Depression Linked to Immune Response in Some People

Summary: Changes in different components of the immune system, both adaptive and innate immune responses, may play a role in the development of depression in some people.

Source: University of Bristol

A link between depression and changes in counts of several types of immune cells in the blood has been revealed by researchers at the University of Bristol’s MRC Integrative Epidemiology Unit.

These findings, published in Molecular Psychiatry, suggest that changes to different components of our immune system—both the innate and adaptive immune response—could play a role in causing depression.

Although many isolated studies have been conducted previously in this area of research, this is the first large-scale investigation to review and statistically combine data from all studies that have reported immune cell counts, as measured by flow cytometry (a state-of-the-art method for counting immune cells), in adults with and without a diagnosis of depression.

By combining these studies and increasing the total number of people involved, more definitive conclusions can be drawn.

The researchers systematically searched two databases and pooled data from 27 published scientific articles that compared counts of 19 different immune cell types in adults with and without a depression diagnosis. Each study was quality checked and only high-quality studies were included.

Their analyses of 2,277 individuals revealed that counts of eight different types of immune cells, e.g., B cells and T cells, were increased in depression as compared to counts seen in the healthy comparison group without depression.

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These findings, published in Molecular Psychiatry, suggest that changes to different components of our immune system—both the innate and adaptive immune response—could play a role in causing depression. Image is in the public domain

Éimear Foley, a Ph.D. student and the study’s lead author at Bristol’s MRC Integrative Epidemiology Unit, said, “The question now is whether these changes in immune cells are a cause or consequence of depression and we hope to examine this in future studies.

“It is also important to note that we are not suggesting that anyone with increases in these immune cell types will develop a depressive disorder. Rather we are highlighting the differences that may exist between patients with depression and healthy individuals, that were included in our sample, in their counts of particular immune cell types.

“Current treatments for depression do not work for all patients and immunotherapy could be useful for a subgroup of patients. Our aim is to use these findings to better guide our selection of patients for future immunotherapy trials for depression with the hope of working towards more effective, personalized care in mental health.”

About this depression research news

Author: Press Office
Source: University of Bristol
Contact: Press Office – University of Bristol
Image: The image is in the public domain

Original Research: Open access.
Peripheral blood cellular immunophenotype in depression: a systematic review and meta-analysis” by Éimear M. Foley et al. Molecular Psychiatry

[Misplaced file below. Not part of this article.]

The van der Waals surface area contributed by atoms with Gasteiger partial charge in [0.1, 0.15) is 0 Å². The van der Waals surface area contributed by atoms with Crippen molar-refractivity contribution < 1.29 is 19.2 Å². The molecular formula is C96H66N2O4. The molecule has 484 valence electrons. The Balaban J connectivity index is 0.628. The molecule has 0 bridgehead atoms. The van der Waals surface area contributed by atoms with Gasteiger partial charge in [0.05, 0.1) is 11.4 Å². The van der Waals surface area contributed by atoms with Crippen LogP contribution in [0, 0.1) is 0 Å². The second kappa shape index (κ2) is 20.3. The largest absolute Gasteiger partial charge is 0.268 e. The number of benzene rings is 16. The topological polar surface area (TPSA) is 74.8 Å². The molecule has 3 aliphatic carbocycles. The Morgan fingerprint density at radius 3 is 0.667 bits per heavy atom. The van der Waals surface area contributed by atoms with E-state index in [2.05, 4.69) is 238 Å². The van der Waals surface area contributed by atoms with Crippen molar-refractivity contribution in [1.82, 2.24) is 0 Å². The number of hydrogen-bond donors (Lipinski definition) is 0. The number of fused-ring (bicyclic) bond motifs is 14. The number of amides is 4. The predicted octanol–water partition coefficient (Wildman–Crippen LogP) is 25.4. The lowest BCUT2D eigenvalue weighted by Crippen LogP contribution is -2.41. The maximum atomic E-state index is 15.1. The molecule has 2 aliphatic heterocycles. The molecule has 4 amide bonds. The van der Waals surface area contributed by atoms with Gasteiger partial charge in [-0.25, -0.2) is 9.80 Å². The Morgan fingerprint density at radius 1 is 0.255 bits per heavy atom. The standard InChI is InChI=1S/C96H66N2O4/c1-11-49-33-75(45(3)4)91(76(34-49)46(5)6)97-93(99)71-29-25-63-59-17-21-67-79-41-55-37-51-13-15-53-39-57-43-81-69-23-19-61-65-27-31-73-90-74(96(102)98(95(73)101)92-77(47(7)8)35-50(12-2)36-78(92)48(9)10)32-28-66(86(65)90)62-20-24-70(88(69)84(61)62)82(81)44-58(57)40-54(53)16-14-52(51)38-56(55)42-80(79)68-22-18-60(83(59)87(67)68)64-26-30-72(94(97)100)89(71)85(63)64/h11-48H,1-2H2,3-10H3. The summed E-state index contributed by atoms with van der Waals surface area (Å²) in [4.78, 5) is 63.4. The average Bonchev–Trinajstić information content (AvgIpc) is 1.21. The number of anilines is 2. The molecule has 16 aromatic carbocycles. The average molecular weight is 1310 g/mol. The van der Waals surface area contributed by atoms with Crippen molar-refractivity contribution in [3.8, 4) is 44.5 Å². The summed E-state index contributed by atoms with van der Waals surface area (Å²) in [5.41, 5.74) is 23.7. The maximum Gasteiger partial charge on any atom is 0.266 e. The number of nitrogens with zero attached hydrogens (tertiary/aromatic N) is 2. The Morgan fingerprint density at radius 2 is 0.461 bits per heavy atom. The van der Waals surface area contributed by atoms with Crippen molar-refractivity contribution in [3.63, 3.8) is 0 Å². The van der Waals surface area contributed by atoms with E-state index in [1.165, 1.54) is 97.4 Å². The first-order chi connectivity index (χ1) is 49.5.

Peripheral blood cellular immunophenotype in depression: a systematic review and meta-analysis


Meta-analyses implicate immune dysfunction in depression confirming increased levels of circulating immune proteins (e.g., cytokines) in depression cases compared to controls. White blood cells (WBC) both produce and are influenced by cytokines, and play key roles in orchestrating innate and adaptive immune responses, but their role in depression remains unclear. Therefore, a systematic review of studies of various WBC subsets in depression is required for a greater understanding of the nature of immune dysfunction in this illness.


We searched PubMed and PsycINFO databases (inception to 5th April 2022) and conducted a systematic review and meta-analysis of identified studies comparing absolute count and/or relative percentage of flow cytometry-derived WBC subsets between depression cases and controls. Selected studies were quality assessed. Random-effect meta-analysis was performed.


Thirty-three studies were included and 27 studies (n = 2277) were meta-analysed. We report an increase in mean absolute counts of WBC (seven studies; standardised mean difference [SMD] = 1.07; 95% CI, 0.61–1.53; P < 0.01; I2 = 64%), granulocytes (two studies; SMD = 2.07; 95% CI, 1.45–2.68; P < 0.01; I2 = 0%), neutrophils (four studies; SMD = 0.91; 95% CI, 0.23–1.58; P < 0.01; I2 = 82%), monocytes (seven studies; SMD = 0.60; 95% CI, 0.19–1.01; P < 0.01; I2 = 66%), CD4+ helper T cells (11 studies; SMD = 0.30; 95% CI, 0.15–0.45; P < 0.01; I2 = 0%), natural killer cells (11 studies; SMD = 1.23; 95% CI, 0.38–2.08; P < 0.01; I2 = 95%), B cells (10 studies; SMD = 0.30; 95% CI, 0.03–0.57; P = 0.03; I2 = 56%), and activated T cells (eight studies; SMD = 0.45; 95% CI, 0.24–0.66; P < 0.01; I2 = 0%) in depression, compared to controls. Fewer studies reported relative percentage, indicating increased neutrophils and decreased total lymphocytes, Th1, and Th2 cells in depression.


Depression is characterised by widespread alterations in circulating myeloid and lymphoid cells, consistent with dysfunction in both innate and adaptive immunity. Immune cells could be useful biomarkers for illness subtyping and patient stratification in future immunotherapy trials of depression, along with cytokines, other biomarkers, and clinical measures.

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